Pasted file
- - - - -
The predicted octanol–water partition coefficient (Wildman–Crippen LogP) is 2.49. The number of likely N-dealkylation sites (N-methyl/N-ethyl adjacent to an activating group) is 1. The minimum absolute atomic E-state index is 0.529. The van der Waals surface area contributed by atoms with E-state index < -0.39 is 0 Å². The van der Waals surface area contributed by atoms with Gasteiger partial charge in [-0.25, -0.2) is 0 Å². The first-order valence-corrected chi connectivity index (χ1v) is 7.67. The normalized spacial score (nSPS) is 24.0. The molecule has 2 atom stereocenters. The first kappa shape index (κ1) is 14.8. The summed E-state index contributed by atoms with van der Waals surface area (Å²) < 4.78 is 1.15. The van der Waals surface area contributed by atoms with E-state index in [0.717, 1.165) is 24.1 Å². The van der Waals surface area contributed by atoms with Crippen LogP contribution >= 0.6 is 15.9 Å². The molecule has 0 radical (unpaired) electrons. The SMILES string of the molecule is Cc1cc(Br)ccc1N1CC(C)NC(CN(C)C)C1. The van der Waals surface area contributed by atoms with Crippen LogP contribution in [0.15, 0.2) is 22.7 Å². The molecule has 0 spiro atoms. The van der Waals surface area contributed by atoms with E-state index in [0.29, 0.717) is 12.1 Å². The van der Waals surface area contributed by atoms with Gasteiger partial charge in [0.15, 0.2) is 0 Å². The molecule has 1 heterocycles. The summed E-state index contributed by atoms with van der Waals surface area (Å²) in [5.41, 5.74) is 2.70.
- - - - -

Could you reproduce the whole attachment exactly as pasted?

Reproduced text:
The predicted octanol–water partition coefficient (Wildman–Crippen LogP) is 2.49. The number of likely N-dealkylation sites (N-methyl/N-ethyl adjacent to an activating group) is 1. The minimum absolute atomic E-state index is 0.529. The van der Waals surface area contributed by atoms with E-state index < -0.39 is 0 Å². The van der Waals surface area contributed by atoms with Gasteiger partial charge in [-0.25, -0.2) is 0 Å². The first-order valence-corrected chi connectivity index (χ1v) is 7.67. The normalized spacial score (nSPS) is 24.0. The molecule has 2 atom stereocenters. The first kappa shape index (κ1) is 14.8. The summed E-state index contributed by atoms with van der Waals surface area (Å²) < 4.78 is 1.15. The van der Waals surface area contributed by atoms with E-state index in [0.717, 1.165) is 24.1 Å². The van der Waals surface area contributed by atoms with Crippen LogP contribution >= 0.6 is 15.9 Å². The molecule has 0 radical (unpaired) electrons. The SMILES string of the molecule is Cc1cc(Br)ccc1N1CC(C)NC(CN(C)C)C1. The van der Waals surface area contributed by atoms with Crippen LogP contribution in [0.15, 0.2) is 22.7 Å². The molecule has 0 spiro atoms. The van der Waals surface area contributed by atoms with E-state index in [0.29, 0.717) is 12.1 Å². The van der Waals surface area contributed by atoms with Gasteiger partial charge in [0.15, 0.2) is 0 Å². The molecule has 1 heterocycles. The summed E-state index contributed by atoms with van der Waals surface area (Å²) in [5.41, 5.74) is 2.70.